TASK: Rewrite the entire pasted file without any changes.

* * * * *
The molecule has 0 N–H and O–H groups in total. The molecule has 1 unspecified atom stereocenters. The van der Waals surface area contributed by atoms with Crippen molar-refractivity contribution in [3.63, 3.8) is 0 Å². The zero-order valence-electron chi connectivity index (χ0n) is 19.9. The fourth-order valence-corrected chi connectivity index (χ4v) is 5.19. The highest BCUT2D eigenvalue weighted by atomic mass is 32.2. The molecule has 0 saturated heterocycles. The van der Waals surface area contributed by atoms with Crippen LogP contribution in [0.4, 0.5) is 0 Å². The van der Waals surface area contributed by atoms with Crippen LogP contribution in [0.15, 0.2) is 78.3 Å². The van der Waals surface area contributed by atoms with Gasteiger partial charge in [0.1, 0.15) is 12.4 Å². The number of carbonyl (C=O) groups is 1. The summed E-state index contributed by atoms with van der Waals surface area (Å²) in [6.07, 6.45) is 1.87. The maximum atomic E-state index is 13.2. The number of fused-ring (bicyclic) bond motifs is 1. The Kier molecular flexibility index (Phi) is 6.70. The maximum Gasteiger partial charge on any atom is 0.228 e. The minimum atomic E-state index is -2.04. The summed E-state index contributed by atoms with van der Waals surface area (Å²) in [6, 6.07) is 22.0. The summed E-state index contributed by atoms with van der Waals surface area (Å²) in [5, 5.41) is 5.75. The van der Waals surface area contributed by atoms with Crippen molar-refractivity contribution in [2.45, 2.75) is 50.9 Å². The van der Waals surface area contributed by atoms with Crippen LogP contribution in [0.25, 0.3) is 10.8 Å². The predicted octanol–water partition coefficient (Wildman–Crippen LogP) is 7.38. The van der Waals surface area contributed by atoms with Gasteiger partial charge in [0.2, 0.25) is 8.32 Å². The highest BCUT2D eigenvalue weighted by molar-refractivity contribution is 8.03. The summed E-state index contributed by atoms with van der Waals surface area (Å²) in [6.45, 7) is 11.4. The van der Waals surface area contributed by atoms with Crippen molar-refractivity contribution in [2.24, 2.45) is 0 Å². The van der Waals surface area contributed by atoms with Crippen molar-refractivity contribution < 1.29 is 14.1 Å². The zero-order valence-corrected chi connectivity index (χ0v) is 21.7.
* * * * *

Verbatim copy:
The molecule has 0 N–H and O–H groups in total. The molecule has 1 unspecified atom stereocenters. The van der Waals surface area contributed by atoms with Crippen molar-refractivity contribution in [3.63, 3.8) is 0 Å². The zero-order valence-electron chi connectivity index (χ0n) is 19.9. The fourth-order valence-corrected chi connectivity index (χ4v) is 5.19. The highest BCUT2D eigenvalue weighted by atomic mass is 32.2. The molecule has 0 saturated heterocycles. The van der Waals surface area contributed by atoms with Crippen LogP contribution in [0.4, 0.5) is 0 Å². The van der Waals surface area contributed by atoms with Crippen LogP contribution in [0.15, 0.2) is 78.3 Å². The van der Waals surface area contributed by atoms with Gasteiger partial charge in [0.1, 0.15) is 12.4 Å². The number of carbonyl (C=O) groups is 1. The summed E-state index contributed by atoms with van der Waals surface area (Å²) in [6.07, 6.45) is 1.87. The maximum atomic E-state index is 13.2. The number of fused-ring (bicyclic) bond motifs is 1. The Kier molecular flexibility index (Phi) is 6.70. The maximum Gasteiger partial charge on any atom is 0.228 e. The minimum atomic E-state index is -2.04. The summed E-state index contributed by atoms with van der Waals surface area (Å²) in [6, 6.07) is 22.0. The summed E-state index contributed by atoms with van der Waals surface area (Å²) in [5, 5.41) is 5.75. The van der Waals surface area contributed by atoms with Crippen molar-refractivity contribution in [2.45, 2.75) is 50.9 Å². The van der Waals surface area contributed by atoms with Crippen LogP contribution in [0.25, 0.3) is 10.8 Å². The predicted octanol–water partition coefficient (Wildman–Crippen LogP) is 7.38. The van der Waals surface area contributed by atoms with Gasteiger partial charge in [0.2, 0.25) is 8.32 Å². The highest BCUT2D eigenvalue weighted by molar-refractivity contribution is 8.03. The summed E-state index contributed by atoms with van der Waals surface area (Å²) in [6.45, 7) is 11.4. The van der Waals surface area contributed by atoms with Crippen molar-refractivity contribution in [2.24, 2.45) is 0 Å². The van der Waals surface area contributed by atoms with Crippen molar-refractivity contribution < 1.29 is 14.1 Å². The zero-order valence-corrected chi connectivity index (χ0v) is 21.7.